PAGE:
Results: The expression scores for AR, 5α-reductase type 1 (SRD5A1), 5α-reductase type 2 (SRD5A2), and aldo-keto reductase family 1 member C3 (AKR1C3) in the metastatic lesion of stage IV or recurrent cancer (n = 6) were 284.2 (30.1), 300 (0.0), 279.2 (51) and 254.2 (74.9), respectively; these scores were significantly higher than the respective scores of 121.8 (82.1), 135.1 (59.7), 167.0 (66.4) and 150.5 (62.8) for stage II and III cancer (n = 54) (p<0.001, p<0.001, p = 0.002 and p = 0.018, respectively). The expression scores for AR and SRD5A1 in stage II and III cancer with Gleason score 7 (n = 19) were 128.7 (72.3) and 150.5 (52.9); these were significantly higher than the scores of 78.8 (67.2) and 100.0 (39.6), respectively, for cancers with a Gleason score of ⩽6 (n = 20) (p = 0.032 and p = 0.002, respectively). The expression scores for AR, SRD5A1 and AKR1C3 in stage II and III cancer with primary Gleason pattern ⩾4 (n = 21) were 158.1 (84.3), 158.3 (61.1) and 173.8 (64.8); these were significantly higher than the scores of 98.6 (72.8), 120.3 (54.7) and 135.6 (57.6), respectively, for cancers with primary Gleason pattern ⩽3 (n = 33) (p = 0.011, p = 0.026 and p = 0.034, respectively). Within Gleason score 9 cancer, the expression scores for AR and SRD5A1 in the primary lesion of stage IV (n = 3) were 276.7 (5.8) and 283.3 (28.9); these scores were significantly higher than the scores of 182.1 (86.0) and 140.0 (56.6), respectively, for stage II and III cancer (n = 7) (p = 0.027 and p = 0.001, respectively).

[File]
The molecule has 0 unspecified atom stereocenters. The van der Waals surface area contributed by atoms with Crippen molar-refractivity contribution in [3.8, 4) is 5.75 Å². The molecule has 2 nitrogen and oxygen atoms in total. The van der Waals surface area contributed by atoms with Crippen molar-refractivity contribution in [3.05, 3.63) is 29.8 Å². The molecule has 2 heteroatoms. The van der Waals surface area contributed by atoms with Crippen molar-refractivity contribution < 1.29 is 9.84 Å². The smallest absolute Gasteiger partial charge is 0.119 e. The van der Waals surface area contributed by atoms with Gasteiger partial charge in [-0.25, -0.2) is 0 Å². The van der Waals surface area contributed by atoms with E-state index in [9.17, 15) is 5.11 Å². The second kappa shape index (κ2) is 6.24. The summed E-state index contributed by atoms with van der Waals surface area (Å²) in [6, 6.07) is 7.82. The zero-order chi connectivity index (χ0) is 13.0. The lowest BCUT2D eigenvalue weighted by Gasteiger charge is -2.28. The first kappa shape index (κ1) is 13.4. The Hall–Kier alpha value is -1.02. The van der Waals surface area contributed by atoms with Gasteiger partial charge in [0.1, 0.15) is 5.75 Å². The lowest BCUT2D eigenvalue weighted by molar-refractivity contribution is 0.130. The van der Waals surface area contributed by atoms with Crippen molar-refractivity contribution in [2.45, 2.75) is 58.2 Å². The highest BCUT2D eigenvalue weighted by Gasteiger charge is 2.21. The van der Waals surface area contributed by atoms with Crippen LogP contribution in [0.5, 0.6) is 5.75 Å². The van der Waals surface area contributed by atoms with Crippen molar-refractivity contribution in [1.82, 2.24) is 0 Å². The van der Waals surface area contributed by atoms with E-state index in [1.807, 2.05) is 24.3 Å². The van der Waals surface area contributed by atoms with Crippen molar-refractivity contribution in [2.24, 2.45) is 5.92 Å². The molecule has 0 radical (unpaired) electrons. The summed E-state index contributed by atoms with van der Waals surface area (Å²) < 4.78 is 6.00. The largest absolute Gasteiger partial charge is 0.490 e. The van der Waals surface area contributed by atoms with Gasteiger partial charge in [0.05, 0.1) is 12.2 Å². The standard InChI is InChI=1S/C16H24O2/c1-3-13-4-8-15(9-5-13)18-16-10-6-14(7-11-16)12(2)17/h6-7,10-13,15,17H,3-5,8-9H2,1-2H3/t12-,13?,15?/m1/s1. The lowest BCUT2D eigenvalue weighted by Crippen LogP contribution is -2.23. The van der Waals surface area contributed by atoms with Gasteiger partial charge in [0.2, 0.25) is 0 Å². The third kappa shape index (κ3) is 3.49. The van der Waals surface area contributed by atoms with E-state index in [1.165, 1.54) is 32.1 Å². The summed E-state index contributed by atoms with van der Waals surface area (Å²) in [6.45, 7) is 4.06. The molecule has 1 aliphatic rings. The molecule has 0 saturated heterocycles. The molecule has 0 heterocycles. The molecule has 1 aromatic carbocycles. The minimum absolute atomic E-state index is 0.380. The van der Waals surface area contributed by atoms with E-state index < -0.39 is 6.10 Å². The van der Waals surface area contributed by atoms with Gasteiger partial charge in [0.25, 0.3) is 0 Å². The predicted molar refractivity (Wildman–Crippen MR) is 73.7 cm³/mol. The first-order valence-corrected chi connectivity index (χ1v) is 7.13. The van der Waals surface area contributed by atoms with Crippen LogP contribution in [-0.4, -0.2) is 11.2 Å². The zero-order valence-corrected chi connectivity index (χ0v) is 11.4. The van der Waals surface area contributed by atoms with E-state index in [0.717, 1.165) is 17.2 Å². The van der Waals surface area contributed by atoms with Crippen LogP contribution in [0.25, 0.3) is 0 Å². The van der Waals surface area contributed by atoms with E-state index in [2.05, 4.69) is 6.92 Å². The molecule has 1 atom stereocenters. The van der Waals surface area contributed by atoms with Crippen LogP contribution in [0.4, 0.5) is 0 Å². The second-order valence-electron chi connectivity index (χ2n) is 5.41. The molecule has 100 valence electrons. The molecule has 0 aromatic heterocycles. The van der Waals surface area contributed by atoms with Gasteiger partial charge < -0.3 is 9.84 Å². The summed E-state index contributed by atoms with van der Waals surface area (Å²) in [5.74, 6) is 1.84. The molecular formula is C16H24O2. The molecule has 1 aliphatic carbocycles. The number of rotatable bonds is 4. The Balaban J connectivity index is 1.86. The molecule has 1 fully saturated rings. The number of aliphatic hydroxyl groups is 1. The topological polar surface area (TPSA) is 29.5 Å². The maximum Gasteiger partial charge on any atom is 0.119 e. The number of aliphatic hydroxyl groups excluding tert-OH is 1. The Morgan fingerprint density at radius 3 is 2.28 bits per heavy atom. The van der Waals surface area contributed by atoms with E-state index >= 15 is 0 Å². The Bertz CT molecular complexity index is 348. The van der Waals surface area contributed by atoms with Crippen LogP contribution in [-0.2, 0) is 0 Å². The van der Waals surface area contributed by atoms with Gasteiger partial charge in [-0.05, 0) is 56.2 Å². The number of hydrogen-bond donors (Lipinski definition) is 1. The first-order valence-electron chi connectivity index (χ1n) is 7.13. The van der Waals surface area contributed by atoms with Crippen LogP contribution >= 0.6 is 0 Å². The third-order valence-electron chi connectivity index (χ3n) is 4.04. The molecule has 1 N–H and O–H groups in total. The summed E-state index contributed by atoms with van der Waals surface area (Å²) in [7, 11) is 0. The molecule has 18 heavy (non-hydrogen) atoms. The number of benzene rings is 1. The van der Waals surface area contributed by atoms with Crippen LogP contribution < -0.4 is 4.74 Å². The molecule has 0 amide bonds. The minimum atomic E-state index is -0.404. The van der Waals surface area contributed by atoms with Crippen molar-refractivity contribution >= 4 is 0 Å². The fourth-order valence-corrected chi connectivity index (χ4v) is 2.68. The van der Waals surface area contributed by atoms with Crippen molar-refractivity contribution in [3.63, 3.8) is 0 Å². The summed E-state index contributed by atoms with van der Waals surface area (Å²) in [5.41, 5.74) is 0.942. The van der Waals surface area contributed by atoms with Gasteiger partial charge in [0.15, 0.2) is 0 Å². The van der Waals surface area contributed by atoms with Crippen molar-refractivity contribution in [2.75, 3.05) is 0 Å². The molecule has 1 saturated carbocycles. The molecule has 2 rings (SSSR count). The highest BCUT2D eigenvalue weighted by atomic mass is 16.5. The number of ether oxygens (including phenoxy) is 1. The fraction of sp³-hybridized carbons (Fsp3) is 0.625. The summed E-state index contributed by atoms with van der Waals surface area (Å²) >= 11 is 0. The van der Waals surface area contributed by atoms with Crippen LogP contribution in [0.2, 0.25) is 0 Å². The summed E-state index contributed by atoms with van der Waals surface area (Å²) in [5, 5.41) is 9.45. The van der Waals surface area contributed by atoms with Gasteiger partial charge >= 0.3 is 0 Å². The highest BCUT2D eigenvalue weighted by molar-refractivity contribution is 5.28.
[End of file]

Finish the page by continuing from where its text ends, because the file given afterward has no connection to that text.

Conclusions: Both AR and androgen-converting enzymes were upregulated in high-grade or advanced PCa.